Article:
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Intro to Mythology

Notes to begin our mythology unit

Kevin Daiss

on 14 August 2013

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Transcript of Intro to Mythology

Myth - traditional story of ostensibly historical events that serves to unfold part of the worldview of a people or explain a practice, belief, or natural phenomenon.
Intro to Mythology
The word myth derives from the Greek mythos, which has a range of meanings from “word” or “saying” to “story” and “fiction”; the unquestioned validity of mythos can be contrasted with logos (logic), the word whose validity or truth can be argued and demonstrated.
Myths relate the events, conditions, and deeds of gods or superhuman beings that are simultaneously outside ordinary human life and essential, basic even, to it. These events are set in a time altogether different from historical time, often at the beginning of creation or at an early stage of prehistory.
To entertain with purpose. Their broad appeal has enabled them to survive for thousands of years.
To explain the nature of the universe or to instruct members of the community in the attitudes and behavior necessary to function successfully in a particular culture.
Some cultures are interested in the creation of the entire world, and some are interested only in the creation of their particular place—their island, or land—in the world.
Why Tell Myths?
According to many myths, human beings are not perfect, and the god(s) must destroy them, usually through a flood, and start over a number of times.
Cultures use myth to explain how human beings acquire particular foods and tools that are essential to their civilization.
Myths have wide appeal--they're all pretty entertaining (and some are downright crazy). They are still being interpreted and understood. But most of all, myths allow us to examine formative cultural artifacts and compare them to each other
Why should I care?
if this isn't an "interpretation," I don't know what is...
Types of Myths
Cosmogony , or creation myths, detail the origins of the world or universe
Iznami and Iznagi, a Japanese creation myth
Myths of Eschatology, or destruction, deal with “the end.” The end is conceived of as the opposite of the cosmogony; it means first and foremost the origin of death but also, in a wider sense, the end of the world.
Etiologic Tales
Etiologic tales refer to the description or assignment of causes. Accordingly, an etiologic tale explains the origin of a state of affairs, or natural feature in the human or divine world. Many tales explain the origin of a particular rock or mountain.
Myths of time and eternity, which detail the relationship between eternity and time on earth. The number four is often a significant number for the ages of humans or the number of worlds humans must pass through in these myths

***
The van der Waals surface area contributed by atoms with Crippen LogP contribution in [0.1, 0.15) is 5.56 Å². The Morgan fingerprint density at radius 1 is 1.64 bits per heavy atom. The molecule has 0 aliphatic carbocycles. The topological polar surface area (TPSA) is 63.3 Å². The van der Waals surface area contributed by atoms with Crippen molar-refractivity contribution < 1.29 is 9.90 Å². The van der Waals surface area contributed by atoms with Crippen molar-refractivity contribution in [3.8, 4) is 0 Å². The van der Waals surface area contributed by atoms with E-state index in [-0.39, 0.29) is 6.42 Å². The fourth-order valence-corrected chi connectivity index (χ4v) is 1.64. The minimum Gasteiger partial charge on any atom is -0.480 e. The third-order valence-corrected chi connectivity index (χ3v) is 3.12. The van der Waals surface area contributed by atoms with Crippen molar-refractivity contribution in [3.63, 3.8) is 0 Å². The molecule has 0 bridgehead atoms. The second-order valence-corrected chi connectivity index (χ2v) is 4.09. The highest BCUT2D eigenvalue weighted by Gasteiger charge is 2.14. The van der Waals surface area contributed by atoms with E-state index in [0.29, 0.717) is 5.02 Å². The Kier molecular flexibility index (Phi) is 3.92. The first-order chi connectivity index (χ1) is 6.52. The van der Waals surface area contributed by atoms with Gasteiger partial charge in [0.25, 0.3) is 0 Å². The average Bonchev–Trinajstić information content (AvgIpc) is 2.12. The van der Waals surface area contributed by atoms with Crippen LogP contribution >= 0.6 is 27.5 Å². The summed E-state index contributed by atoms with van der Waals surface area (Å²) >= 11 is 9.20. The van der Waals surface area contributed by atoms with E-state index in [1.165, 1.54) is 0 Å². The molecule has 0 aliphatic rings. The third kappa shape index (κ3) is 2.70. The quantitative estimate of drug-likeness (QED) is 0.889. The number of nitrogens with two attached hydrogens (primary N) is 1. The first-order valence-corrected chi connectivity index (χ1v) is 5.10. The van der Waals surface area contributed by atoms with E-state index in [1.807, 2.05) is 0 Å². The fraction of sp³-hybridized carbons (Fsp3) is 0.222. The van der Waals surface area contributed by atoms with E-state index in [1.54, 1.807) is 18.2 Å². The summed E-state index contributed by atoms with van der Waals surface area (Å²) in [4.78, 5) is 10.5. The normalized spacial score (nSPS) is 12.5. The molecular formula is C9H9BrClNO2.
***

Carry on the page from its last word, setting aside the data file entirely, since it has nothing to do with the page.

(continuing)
Myths of Rebirth and Renewal
Epics, Sagas, and Legends
Epics/Sagas/Legends all mix myth and more traditional storytelling to various effect
Epic tales such as "The Iliad," "The Odyssey," "Gilgamesh," "The Ramayana," and "Sundiata" all draw heavily on myth for content and often mix the mythical with the historical.
Sagas refer to a group of medieval Icelandic prose narratives, such as "Sigurd the Volsung."
Legends such as "King Arthur" and "Robin Hood" are thought to be based on some historical fact, and they tend to eschew much of the interplay between humans and gods in favor of more earthbound accounts of the endeavors of their heroes.
Sigmund Freud viewed myth as an expression of repressed ideas. Freud’s views on myth are unique insofar as they do not rely on cultural history, but rather stem from the inner workings of the human psyche.
Carl Gustav Jung expanded on this in his theory of the “collective unconscious” and the mythical archetypes that arise out of it.
Some scholars emphasize how myth fulfills common social functions, providing a model for human behavior. The deeply imbedded social nature of myth, from their oral transmission to their cross-cultural appeal, plays tribute to this notion.
Claude Lévi-Strauss discerned underlying structures in the formal relations and patterns of myths throughout the world (Structuralism).
Perspectives on Myths
Frame narrative – the result of inserting one or more small stories within the body of a larger story that encompasses the smaller ones.
Anthropomorphism – The process of making gods resemble humans both in physical form and in that they possess idiosyncrasies and flaws.
Hamartia – the Greek term for tragic flaw.
Hubris – excessive pride in oneself or one’s achievements.
Pathos – To experience feelings of sympathy, pity, or compassion generated in the audience or reader
Tragic hero – in classical tragedy, a hero is a man of high estate (noble birth, wealthy family), traditionally handsome and strong, and also a good person. He possess one flaw (tragic flaw) which will bring about his downfall.
Peripeteia – the sudden reversal of fortune in a story
Terms to Know: Literary Terms
Archetype – a universal, symbolic pattern
Attribute – an inherent characteristic; an accidental quality
Catharsis –the feeling of release or purging of emotions experienced by the audience or reader of tragedy.
Contextual symbol – a symbol that acquires its suggestiveness not from qualities inherent in itself, but rather from the way in which it is used in a given work
Cultural symbol – a symbol that is widely or generally accepted as meaning something specific within an entire culture or social group.
Composite Monsters
Additive Monsters
Composite monster –a beast composed of the body parts of various animals.
Additive monster –a creature from mythology or legend that has an altered number of body parts
Terms to Know: Monster Types
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